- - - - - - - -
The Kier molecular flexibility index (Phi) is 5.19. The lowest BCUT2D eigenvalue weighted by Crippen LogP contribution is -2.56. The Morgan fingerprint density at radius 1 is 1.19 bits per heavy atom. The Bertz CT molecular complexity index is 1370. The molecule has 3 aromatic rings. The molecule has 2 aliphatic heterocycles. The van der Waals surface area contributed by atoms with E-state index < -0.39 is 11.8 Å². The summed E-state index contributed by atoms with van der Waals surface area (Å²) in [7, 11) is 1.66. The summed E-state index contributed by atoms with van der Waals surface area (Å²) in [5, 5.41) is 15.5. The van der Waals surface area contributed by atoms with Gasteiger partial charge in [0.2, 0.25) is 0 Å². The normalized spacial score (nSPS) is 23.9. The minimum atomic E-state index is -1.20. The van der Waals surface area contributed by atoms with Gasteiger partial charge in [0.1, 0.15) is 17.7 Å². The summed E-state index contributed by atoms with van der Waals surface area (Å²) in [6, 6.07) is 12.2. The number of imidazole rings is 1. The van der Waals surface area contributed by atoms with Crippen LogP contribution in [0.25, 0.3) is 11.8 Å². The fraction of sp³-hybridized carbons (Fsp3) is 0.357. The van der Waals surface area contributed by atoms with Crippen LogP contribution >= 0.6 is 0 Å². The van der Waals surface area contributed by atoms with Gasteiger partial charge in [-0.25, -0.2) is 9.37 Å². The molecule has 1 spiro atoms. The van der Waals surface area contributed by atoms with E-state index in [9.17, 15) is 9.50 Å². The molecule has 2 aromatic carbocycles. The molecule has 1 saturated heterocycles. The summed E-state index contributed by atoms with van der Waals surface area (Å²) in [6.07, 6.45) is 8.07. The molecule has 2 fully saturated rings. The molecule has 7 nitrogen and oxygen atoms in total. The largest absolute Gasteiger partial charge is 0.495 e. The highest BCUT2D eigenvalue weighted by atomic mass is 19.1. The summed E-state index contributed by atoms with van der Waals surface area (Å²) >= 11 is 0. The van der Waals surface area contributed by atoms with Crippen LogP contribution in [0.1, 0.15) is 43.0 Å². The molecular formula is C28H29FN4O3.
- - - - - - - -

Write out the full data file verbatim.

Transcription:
The Kier molecular flexibility index (Phi) is 5.19. The lowest BCUT2D eigenvalue weighted by Crippen LogP contribution is -2.56. The Morgan fingerprint density at radius 1 is 1.19 bits per heavy atom. The Bertz CT molecular complexity index is 1370. The molecule has 3 aromatic rings. The molecule has 2 aliphatic heterocycles. The van der Waals surface area contributed by atoms with E-state index < -0.39 is 11.8 Å². The summed E-state index contributed by atoms with van der Waals surface area (Å²) in [7, 11) is 1.66. The summed E-state index contributed by atoms with van der Waals surface area (Å²) in [5, 5.41) is 15.5. The van der Waals surface area contributed by atoms with Gasteiger partial charge in [0.2, 0.25) is 0 Å². The normalized spacial score (nSPS) is 23.9. The minimum atomic E-state index is -1.20. The van der Waals surface area contributed by atoms with Gasteiger partial charge in [0.1, 0.15) is 17.7 Å². The summed E-state index contributed by atoms with van der Waals surface area (Å²) in [6, 6.07) is 12.2. The number of imidazole rings is 1. The van der Waals surface area contributed by atoms with Crippen LogP contribution in [0.25, 0.3) is 11.8 Å². The fraction of sp³-hybridized carbons (Fsp3) is 0.357. The van der Waals surface area contributed by atoms with Crippen LogP contribution >= 0.6 is 0 Å². The van der Waals surface area contributed by atoms with Gasteiger partial charge in [-0.25, -0.2) is 9.37 Å². The molecule has 1 spiro atoms. The van der Waals surface area contributed by atoms with E-state index in [9.17, 15) is 9.50 Å². The molecule has 2 aromatic carbocycles. The molecule has 1 saturated heterocycles. The summed E-state index contributed by atoms with van der Waals surface area (Å²) in [6.07, 6.45) is 8.07. The molecule has 2 fully saturated rings. The molecule has 7 nitrogen and oxygen atoms in total. The largest absolute Gasteiger partial charge is 0.495 e. The highest BCUT2D eigenvalue weighted by atomic mass is 19.1. The summed E-state index contributed by atoms with van der Waals surface area (Å²) >= 11 is 0. The van der Waals surface area contributed by atoms with Crippen LogP contribution in [0.1, 0.15) is 43.0 Å². The molecular formula is C28H29FN4O3.